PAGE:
November 14, 2010 in Outdoors

Pneumonia chips away at bighorns

 
Bighorns don’t mix

with domestic sheep

 Pneumonia is like the bird flu of the bighorn sheep world, and domestic sheep are prominent disease carriers, according to a recently published study by Washington State University researchers.

 The study confirmed what many experts already believed: Domestic sheep, which aren’t as susceptible to M. haemolytica bacteria, transfer the bacteria when they come in contact with bighorn sheep, which then often die from it.

 Wildlife managers knew bighorns tended to die from pneumonia after contacting domestic sheep, but some ranchers denied sheep were the cause.

 The study’s results provide more fuel for critics who argue that domestic sheep should not be allowed to graze on public lands where they could come into contact with bighorns.

Pneumonia continues to bedevil Montana’s bighorn sheep, with a herd near Anaconda becoming the latest victim of the epidemic.

More than 300 wild bighorns lived in a 133-square-mile area of the Flint, Anaconda and Pintler mountains. Motorists frequently saw them along Highway 1 between Anaconda and Georgetown Lake.

But only a third of the herd is likely to survive the winter, said Ray Vinkey, Montana Fish, Wildlife and Parks biologist.

“It’s a real shame,” Vinkey said on Tuesday. “We had hoped Anaconda was going to be able to dodge that bullet.”

The contagious respiratory disease is almost always fatal to the animal that catches it. It also tends to kill the lambs of surviving herd members for years after an outbreak.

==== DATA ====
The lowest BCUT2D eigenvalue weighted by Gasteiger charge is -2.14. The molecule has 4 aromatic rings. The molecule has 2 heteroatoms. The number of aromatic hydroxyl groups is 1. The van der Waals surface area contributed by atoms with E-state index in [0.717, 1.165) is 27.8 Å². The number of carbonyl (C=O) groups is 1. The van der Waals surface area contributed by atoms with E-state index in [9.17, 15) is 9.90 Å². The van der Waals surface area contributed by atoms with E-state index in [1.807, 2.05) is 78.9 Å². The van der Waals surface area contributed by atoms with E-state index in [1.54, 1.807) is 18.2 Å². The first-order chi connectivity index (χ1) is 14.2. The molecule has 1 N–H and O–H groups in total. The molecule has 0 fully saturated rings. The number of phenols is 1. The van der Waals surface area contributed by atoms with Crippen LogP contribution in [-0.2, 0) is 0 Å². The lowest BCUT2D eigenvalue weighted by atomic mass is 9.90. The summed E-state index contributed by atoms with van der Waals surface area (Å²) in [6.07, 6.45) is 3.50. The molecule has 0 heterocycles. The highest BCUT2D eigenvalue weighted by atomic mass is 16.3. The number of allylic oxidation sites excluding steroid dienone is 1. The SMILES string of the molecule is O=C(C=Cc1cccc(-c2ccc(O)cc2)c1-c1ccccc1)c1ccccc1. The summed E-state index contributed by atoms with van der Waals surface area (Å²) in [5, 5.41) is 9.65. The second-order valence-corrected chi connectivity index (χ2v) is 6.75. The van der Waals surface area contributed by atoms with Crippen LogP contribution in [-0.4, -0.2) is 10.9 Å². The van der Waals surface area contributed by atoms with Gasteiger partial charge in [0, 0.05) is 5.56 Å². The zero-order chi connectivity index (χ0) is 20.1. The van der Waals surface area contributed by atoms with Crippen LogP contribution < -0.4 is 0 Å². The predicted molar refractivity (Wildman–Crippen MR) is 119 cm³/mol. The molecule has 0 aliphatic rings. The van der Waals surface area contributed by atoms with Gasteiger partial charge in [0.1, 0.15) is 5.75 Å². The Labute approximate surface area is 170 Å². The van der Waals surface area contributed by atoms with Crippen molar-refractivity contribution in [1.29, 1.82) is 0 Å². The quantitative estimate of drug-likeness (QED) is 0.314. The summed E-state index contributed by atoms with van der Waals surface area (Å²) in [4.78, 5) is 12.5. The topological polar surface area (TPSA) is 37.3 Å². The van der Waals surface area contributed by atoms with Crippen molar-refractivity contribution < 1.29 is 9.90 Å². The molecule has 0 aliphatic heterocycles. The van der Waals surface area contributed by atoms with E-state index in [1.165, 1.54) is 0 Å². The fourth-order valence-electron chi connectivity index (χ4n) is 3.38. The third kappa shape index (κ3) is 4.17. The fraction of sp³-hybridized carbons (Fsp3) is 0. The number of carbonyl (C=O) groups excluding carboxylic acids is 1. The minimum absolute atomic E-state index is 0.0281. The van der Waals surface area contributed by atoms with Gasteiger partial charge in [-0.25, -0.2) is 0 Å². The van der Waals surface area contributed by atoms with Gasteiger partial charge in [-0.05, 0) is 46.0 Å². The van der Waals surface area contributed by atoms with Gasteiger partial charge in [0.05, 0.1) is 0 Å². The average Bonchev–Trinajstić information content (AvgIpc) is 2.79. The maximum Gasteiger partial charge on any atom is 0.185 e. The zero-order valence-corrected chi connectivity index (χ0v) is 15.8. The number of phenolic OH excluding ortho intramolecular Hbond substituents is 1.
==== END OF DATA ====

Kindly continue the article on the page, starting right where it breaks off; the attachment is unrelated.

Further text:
Pneumonia outbreaks occurred in other states last winter, including the Yakima area of Washington.

The Anaconda herd had similar die-offs in 1991 to 1992, when 54 percent of the animals died. Another 19 percent were lost in 1993, and lamb counts were far below normal in 1994 and 1995.

FWP had some success last year when a similar outbreak ran through bighorns in the East Fork of the Bitterroot by aggressively culling 77 sick sheep before they could spread the infection to others. Vinkey said that strategy was attempted in the Anaconda area, but the different terrain frustrated the effort.

The first sick Anaconda sheep was reported on Aug. 20. At that time, the herds were high in the mountains and hard to find. Nevertheless, FWP agents were able to cull 44 sick animals and found three more already dead.

But by the time the herd moved to its more accessible winter range, Vinkey said the disease was too widespread for culling to be effective.

Pneumonia outbreaks in the Rock Creek drainage and north of Bonner last winter killed about two-thirds of those herds. FWP culled almost 100 of the Bonner sheep. A similar plan was considered for the Rock Creek area, but dropped because there was no way to separate healthy and unhealthy bands.

FWP Region 2 wildlife manager Mike Thompson said culling remains a good tool, but one that requires special circumstances to work.


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